Michael Robinson is a senior in the College of Arts and Letters majoring in Chinese, global studies and anthropology. He is originally from Bloomfield Hills, Michigan.
When senior Michael Robinson transferred to MSU his freshman year, he was interested in management, leadership and global affairs, but didn’t know which major would be the right fit for him. It wasn’t until he met with his advisor, Cindy Walter, that everything fell into place.
Robinson explains, “Meet with your advisor, they can help you more than almost anyone else on campus.”
With the help of Walter, Robinson found his fit and began pursuing degrees in Chinese, global studies and anthropology. The unique combination allowed him to achieve his academic goals.
Robinson says, “I’ve always considered myself a global citizen, and I wanted to focus on what that means for me.”
Beyond the classroom
During one of his first classes, a professor encouraged Robinson to take advantage of an immersive Mandarin language program and complement his academic work on campus by studying abroad in China.
“I went to China after my freshman year. I fell in love with it, I have been taking Chinese since I was in sixth grade.”
When Robinson returned to campus, he spotted a poster for MRULE, a multi-racial unity living experience. After getting in contact with one of the program's members about how to get involved, he became a student leader. The job allowed Robinson to gain professional experience while engaging with topics he was passionate about.
“We would have roundtable discussions on relevant issues. We talked about human trafficking, race, class, gender and social justice. We fused that with an emphasis on community building.”
The work that Robinson was doing through MRULE combined with his academic experience lead to an incredible opportunity. In 2014, he received a prestigious nomination to attend a G20 youth summit in Garmisch-Partenkirchen, Germany.
At the summit, Robinson was one of 200 students from 20 different countries who worked to establish an intercultural dialogue and engaged with some of the most pressing economic and social problems of the moment.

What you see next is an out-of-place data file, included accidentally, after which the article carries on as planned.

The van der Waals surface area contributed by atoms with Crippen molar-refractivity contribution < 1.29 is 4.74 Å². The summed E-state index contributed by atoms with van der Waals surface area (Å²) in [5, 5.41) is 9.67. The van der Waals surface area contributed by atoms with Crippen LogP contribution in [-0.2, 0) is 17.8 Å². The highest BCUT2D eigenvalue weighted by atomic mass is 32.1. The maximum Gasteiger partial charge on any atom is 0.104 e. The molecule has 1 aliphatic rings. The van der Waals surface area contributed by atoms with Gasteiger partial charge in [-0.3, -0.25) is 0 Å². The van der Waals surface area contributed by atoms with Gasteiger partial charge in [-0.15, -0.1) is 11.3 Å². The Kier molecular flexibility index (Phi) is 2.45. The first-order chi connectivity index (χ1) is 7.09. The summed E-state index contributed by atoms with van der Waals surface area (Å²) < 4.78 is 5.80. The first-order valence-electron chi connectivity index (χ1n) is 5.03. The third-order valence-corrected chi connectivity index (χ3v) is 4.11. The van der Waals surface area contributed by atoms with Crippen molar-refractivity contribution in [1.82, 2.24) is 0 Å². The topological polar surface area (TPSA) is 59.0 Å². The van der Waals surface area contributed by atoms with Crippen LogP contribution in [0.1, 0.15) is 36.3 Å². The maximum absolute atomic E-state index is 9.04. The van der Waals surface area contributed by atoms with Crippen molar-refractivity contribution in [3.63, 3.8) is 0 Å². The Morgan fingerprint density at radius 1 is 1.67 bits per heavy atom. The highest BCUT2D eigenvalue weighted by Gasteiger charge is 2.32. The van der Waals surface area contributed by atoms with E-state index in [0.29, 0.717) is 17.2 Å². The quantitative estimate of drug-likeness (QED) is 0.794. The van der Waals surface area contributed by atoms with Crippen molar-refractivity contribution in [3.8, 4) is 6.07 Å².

Robinson says, “We talked about how to make education and human rights more accessible on a global level, which is a big issue.”
Robinson was also involved in the creation of a resolution on human trafficking that was later sent organizations like the UN, the World Bank and IMF. During group meetings for the project, he drew on his experience at MSU.
Robinson explains, “I started off in a small group that focused on human trafficking, which I was pretty knowledgeable about because I helped facilitate meetings on the topic for MRULE.”
In addition to his trip to Germany, Robinson engaged with his academic interests by interning at the Lansing Association of Human Rights and then studying abroad in South Africa.
The two experiences overlapped when Robinson was able to apply his internship experience abroad.
Robinson says, “I had an internship with the Lansing association of human rights. I focused mostly on HIV/AIDS research and how that affects youth, which is something that we really focused on while we were in South Africa on our study abroad.”
As he approaches graduation, Robinson has his eyes set on graduate school, City Year, political organizing or Teach for America. Reflecting on his experiences with the College of Arts & Letters, he advises future students to take advantage of the study abroad program.
“I think that any student should do study abroad. You gain valuable experience that’s simply not available on campus.”
Story by Will Mianecki. Reprinted from the College of Arts and Letters Student Stories.